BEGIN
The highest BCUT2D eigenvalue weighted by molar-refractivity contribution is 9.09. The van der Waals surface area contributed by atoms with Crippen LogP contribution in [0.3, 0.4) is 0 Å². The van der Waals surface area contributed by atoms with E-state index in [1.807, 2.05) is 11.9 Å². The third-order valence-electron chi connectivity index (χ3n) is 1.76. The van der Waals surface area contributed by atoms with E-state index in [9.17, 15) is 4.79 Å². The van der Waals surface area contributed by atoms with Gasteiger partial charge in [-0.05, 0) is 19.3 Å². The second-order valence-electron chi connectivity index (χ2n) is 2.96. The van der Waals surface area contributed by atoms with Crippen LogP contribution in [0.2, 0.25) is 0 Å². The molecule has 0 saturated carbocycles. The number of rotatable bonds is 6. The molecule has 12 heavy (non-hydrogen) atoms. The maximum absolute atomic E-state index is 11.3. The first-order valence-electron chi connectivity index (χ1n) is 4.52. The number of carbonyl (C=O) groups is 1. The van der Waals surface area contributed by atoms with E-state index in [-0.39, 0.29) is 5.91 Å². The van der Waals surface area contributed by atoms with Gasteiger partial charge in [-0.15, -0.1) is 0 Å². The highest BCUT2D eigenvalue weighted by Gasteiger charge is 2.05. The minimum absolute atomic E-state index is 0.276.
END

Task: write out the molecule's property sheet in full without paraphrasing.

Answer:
The highest BCUT2D eigenvalue weighted by molar-refractivity contribution is 9.09. The van der Waals surface area contributed by atoms with Crippen LogP contribution in [0.3, 0.4) is 0 Å². The van der Waals surface area contributed by atoms with E-state index in [1.807, 2.05) is 11.9 Å². The third-order valence-electron chi connectivity index (χ3n) is 1.76. The van der Waals surface area contributed by atoms with E-state index in [9.17, 15) is 4.79 Å². The van der Waals surface area contributed by atoms with Gasteiger partial charge in [-0.05, 0) is 19.3 Å². The second-order valence-electron chi connectivity index (χ2n) is 2.96. The van der Waals surface area contributed by atoms with Crippen LogP contribution in [0.2, 0.25) is 0 Å². The molecule has 0 saturated carbocycles. The number of rotatable bonds is 6. The molecule has 12 heavy (non-hydrogen) atoms. The maximum absolute atomic E-state index is 11.3. The first-order valence-electron chi connectivity index (χ1n) is 4.52. The number of carbonyl (C=O) groups is 1. The van der Waals surface area contributed by atoms with E-state index in [-0.39, 0.29) is 5.91 Å². The van der Waals surface area contributed by atoms with Gasteiger partial charge in [-0.15, -0.1) is 0 Å². The highest BCUT2D eigenvalue weighted by Gasteiger charge is 2.05. The minimum absolute atomic E-state index is 0.276.